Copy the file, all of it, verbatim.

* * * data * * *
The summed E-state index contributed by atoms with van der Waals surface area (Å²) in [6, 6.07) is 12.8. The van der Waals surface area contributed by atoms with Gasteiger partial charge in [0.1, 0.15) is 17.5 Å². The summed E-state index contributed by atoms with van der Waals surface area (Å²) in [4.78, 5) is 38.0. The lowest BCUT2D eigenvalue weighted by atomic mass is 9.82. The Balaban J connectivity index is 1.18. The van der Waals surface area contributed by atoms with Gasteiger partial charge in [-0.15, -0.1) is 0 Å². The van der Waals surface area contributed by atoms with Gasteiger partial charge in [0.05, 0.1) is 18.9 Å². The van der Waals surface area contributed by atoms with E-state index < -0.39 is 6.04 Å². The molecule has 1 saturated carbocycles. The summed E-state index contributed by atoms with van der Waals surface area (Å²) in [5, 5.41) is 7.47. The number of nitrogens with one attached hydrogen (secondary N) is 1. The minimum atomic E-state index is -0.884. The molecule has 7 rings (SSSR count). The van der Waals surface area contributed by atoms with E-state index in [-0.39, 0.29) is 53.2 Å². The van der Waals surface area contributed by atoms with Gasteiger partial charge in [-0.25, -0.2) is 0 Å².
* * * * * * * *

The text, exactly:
The summed E-state index contributed by atoms with van der Waals surface area (Å²) in [6, 6.07) is 12.8. The van der Waals surface area contributed by atoms with Gasteiger partial charge in [0.1, 0.15) is 17.5 Å². The summed E-state index contributed by atoms with van der Waals surface area (Å²) in [4.78, 5) is 38.0. The lowest BCUT2D eigenvalue weighted by atomic mass is 9.82. The Balaban J connectivity index is 1.18. The van der Waals surface area contributed by atoms with Gasteiger partial charge in [-0.15, -0.1) is 0 Å². The van der Waals surface area contributed by atoms with Gasteiger partial charge in [0.05, 0.1) is 18.9 Å². The van der Waals surface area contributed by atoms with E-state index < -0.39 is 6.04 Å². The molecule has 1 saturated carbocycles. The summed E-state index contributed by atoms with van der Waals surface area (Å²) in [5, 5.41) is 7.47. The number of nitrogens with one attached hydrogen (secondary N) is 1. The minimum atomic E-state index is -0.884. The molecule has 7 rings (SSSR count). The van der Waals surface area contributed by atoms with E-state index in [-0.39, 0.29) is 53.2 Å². The van der Waals surface area contributed by atoms with Gasteiger partial charge in [-0.25, -0.2) is 0 Å².